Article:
My personal war on “Attachment Parenting”

Image courtesy of Flickr user christyscherrer

Image courtesy of Flickr user christyscherrer

I am an Attachment Parenting International leader.  I’ve read the books.  I’ve studied the research.  I believe wholeheartedly in Bowlby’s theory that a baby human needs to have her primary attachment figure(s) nearby in order to ensure survival, and the extent to which she is able to accomplish this goal defines, to a large degree, her ability to have stable relationships throughout her lifetime.

I just don’t like the term “Attachment Parenting”.

Only recently did I figure out why it bugs me so much.  One clue came from a recent article in the Huffington Post, “Why I Am a Detachment Parent”.  While the article is riddled with hyperbole, the description of attachment parenting as “masochism” really struck me.

I have found AP to be the easy way.  Who wants to be tied down to the house during nap time every day when your kid could just sleep in a wrap while you go about your business?  Why deal with a baby screaming for a lost pacifier when you could pop in a boob?  If some parents are over the top, that is less about Attachment Parenting and more about the parent.  AP is about meeting the needs of all family members – including, but not limited to, the children.  Parents’ needs are important too, they are just not more important than the needs of the child.  I am baffled by the proud assertion of parental detachment.

It all became clear to me when I read a quote from the Dalai Lama:

“Attachment is the origin, the root of suffering; hence it is the cause of suffering.”

When most people hear the word “attachment”, they don’t think of Attachment Theory.  Most people  I’ve met, even those who identify themselves as AP,  have no idea what that is.  “Attachment” connotes codependency, clinging, smothering, and that is a big turnoff for many people.

But there is a third choice in between attachment and detachment, and that is equanimity.

I think it’s obvious that all healthy parent-child relationships involve some degree of attachment.  Otherwise, why bother?  But instead of being attached to a particular outcome for the child or the relationship, we accept what is true now for this child in this place and time.  I want certain things for my children but I work to accept, to the best of my deeply flawed ability, that they are their own people with their own lives to live.  I hope to have close relationships with them as adults, but all I can do for them is offer them my unconditional love and presence and tell them that they are fundamentally valued and cherished, and then let go.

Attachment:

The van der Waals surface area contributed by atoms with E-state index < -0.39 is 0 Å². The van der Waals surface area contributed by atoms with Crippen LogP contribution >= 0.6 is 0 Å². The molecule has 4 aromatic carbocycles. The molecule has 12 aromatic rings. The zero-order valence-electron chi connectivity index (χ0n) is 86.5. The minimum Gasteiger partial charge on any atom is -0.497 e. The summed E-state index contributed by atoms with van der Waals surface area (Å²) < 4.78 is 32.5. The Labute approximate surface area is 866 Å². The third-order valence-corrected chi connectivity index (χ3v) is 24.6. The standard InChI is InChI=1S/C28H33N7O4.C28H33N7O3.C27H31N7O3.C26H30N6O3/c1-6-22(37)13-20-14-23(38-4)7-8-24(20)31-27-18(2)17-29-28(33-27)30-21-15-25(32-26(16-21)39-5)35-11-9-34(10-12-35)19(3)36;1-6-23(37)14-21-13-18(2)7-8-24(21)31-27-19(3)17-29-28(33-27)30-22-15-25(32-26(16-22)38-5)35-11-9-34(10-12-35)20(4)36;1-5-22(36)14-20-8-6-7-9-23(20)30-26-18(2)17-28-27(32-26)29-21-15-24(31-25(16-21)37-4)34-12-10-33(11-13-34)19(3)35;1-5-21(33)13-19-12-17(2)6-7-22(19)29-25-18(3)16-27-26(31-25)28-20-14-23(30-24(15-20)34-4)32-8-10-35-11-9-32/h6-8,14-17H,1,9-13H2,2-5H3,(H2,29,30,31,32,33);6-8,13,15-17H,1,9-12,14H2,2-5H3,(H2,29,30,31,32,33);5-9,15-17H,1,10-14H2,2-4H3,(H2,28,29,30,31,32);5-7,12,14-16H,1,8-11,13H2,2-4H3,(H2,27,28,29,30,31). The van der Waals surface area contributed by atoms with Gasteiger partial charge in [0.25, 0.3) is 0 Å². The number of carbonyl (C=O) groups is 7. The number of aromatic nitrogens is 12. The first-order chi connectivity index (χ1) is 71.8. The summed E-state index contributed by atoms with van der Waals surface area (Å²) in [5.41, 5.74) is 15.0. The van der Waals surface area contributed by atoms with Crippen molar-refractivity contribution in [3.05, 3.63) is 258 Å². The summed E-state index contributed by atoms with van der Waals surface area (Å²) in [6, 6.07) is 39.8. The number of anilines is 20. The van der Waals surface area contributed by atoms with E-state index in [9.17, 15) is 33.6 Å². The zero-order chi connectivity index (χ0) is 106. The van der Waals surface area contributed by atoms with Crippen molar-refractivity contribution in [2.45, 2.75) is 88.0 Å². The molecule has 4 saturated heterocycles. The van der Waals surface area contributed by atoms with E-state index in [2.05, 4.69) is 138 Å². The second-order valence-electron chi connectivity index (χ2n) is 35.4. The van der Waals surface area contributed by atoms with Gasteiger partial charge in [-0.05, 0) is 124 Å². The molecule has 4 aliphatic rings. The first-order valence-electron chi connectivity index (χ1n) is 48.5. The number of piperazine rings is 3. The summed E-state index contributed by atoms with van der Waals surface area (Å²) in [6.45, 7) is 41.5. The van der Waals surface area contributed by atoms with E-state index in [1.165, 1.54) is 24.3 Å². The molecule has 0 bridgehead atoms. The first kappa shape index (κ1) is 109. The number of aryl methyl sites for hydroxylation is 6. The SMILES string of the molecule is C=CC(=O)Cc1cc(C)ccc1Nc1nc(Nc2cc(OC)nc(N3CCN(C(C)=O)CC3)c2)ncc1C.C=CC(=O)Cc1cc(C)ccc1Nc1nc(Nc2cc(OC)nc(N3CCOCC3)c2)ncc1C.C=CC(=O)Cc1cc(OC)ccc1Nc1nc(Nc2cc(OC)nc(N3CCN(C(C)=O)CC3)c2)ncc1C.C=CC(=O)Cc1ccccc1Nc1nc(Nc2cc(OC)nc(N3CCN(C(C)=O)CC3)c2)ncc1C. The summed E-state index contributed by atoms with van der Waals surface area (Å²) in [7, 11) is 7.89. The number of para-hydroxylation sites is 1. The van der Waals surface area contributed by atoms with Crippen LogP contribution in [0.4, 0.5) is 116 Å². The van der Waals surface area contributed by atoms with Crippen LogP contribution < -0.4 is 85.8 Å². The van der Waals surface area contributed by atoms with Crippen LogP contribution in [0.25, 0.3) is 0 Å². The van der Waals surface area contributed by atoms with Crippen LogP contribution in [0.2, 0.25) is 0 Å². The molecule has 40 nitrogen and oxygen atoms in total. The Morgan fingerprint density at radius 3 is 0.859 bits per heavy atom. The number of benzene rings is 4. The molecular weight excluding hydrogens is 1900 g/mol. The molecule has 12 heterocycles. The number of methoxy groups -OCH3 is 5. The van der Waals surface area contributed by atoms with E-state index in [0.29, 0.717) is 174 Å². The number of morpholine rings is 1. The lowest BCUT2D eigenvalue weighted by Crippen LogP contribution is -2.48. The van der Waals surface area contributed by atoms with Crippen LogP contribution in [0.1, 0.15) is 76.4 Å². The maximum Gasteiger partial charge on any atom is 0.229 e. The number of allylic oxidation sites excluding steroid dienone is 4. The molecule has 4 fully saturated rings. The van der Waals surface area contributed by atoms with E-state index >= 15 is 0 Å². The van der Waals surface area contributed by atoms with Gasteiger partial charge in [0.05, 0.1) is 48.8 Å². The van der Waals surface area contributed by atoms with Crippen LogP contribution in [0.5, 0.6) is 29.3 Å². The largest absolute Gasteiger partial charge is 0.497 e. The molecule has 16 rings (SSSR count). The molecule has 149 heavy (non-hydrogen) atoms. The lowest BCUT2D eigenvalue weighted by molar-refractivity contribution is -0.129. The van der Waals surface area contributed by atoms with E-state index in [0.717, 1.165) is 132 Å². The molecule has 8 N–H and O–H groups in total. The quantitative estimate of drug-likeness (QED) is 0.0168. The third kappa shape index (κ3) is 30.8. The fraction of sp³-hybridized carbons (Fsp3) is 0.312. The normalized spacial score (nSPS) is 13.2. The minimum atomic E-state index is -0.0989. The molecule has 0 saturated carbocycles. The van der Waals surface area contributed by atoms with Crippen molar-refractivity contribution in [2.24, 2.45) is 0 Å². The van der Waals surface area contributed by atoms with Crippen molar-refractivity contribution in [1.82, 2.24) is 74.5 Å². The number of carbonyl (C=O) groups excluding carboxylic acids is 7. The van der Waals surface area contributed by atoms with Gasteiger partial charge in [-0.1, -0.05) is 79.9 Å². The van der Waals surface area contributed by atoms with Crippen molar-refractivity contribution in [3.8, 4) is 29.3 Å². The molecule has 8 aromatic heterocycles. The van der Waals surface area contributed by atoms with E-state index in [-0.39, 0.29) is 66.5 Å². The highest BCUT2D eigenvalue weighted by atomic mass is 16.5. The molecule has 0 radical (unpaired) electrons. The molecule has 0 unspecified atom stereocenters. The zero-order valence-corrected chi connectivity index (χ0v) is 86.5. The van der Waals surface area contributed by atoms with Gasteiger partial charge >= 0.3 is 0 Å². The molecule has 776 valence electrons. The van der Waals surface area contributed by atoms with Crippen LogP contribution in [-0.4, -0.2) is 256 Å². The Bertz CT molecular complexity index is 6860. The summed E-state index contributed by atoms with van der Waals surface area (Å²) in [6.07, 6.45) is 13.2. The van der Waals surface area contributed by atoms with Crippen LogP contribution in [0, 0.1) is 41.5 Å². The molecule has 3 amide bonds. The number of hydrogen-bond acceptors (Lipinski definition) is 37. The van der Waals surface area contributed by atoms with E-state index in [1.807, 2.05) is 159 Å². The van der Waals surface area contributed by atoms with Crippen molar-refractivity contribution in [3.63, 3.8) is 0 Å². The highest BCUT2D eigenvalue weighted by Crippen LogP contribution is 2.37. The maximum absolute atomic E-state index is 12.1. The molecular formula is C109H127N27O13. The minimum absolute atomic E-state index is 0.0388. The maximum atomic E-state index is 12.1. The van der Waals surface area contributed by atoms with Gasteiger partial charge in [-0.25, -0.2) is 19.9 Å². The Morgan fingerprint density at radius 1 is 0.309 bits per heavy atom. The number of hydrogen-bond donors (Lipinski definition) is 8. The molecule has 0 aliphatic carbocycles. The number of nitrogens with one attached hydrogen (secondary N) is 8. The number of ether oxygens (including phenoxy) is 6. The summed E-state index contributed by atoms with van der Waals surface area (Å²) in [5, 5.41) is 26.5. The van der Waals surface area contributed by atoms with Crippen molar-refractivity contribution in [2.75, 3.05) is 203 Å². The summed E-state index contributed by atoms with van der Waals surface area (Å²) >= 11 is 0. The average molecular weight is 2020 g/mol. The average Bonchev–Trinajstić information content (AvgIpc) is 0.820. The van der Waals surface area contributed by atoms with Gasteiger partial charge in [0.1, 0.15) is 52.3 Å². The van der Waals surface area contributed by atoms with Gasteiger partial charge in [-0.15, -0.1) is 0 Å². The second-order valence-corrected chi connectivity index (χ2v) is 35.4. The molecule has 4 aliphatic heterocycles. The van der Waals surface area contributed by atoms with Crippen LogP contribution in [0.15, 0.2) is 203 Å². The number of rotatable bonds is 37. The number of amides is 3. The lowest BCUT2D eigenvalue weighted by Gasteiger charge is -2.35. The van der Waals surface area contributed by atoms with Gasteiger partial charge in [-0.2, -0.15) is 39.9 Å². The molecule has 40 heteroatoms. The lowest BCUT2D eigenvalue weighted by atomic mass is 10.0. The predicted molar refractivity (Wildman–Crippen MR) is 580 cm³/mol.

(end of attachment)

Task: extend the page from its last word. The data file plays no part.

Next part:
When Bess was a baby, she wanted me and only me all the time.  She would not take a bottle, she would not sleep for more than 90 minutes at a stretch, and she cried frequently at high volume.

Yes, I lost sleep.  Yes, it was outrageously stressful.  But you know what?  It passed.

Now we have a great relationship where she is willing to talk to me, and I am able to help her.  (We shall see what happens during the teen years…)  She trusts that I am there for her even when the timing is inconvenient or she has ugly things to say. Would we have had the same kind of relationship if I were a 7 am to 7 pm parent?  Maybe, but I doubt it.  And Harry, who was parented the same way, is totally different.  It’s just the way they came into this world.

This begs the question: if not “Attachment Parenting”, then what?

Equanimous Parenting is really hard to spell.  Respectful Parenting?  Peaceful Parenting?  They’ve been used.  Mindful Parenting?  I think Humane Parenting comes close.

I’m currently leaning toward “Nonviolent Parenting”.

I like “Nonviolent Parenting” because it goes so much deeper and speaks to a fundamental starting point of a deep and abiding love for all beings without judgement.

Do you have a good alternative to the term “Attachment Parenting”?  Do you think we need one?

You are already perfect

Photo courtesy of Flickr user AlicePopkorn

Photo courtesy of Flickr user AlicePopkorn

During last week’s dharma talk, the sensei at the zendo I have been attending shared a quote.  I wish I could remember it exactly, but it was something like, “We do not sit zazen to attain enlightenment.  We sit zazen to express our innate enlightenment.”  In other words, the purpose of sitting zazen is simply to discover the perfection, the spark of wisdom and compassion, that is already within all of us.

You know how sometimes words come together in just the right way, so that something you’ve heard a million times suddenly makes sense?  This was one of those moments.

I grew up in the Lutheran church, and I’m sure it’s no different from other Christian traditions in that it teaches Original Sin. We are born sinners and we need to work to overcome our sinful nature.  In the words of Martin Luther himself:

But what, then, is original sin? According to the Apostle it is not only the lack of a good quality in the will, nor merely the loss of man’s righteousness and ability. It is rather the loss of all his powers of body and soul, of his whole outward and inward perfections. In addition to this, it is his inclination to all that is evil, his aversion against that which is good, his antipathy against light and wisdom, his love for error and darkness, his flight from and his loathing of good works, and his seeking after that which is sinful.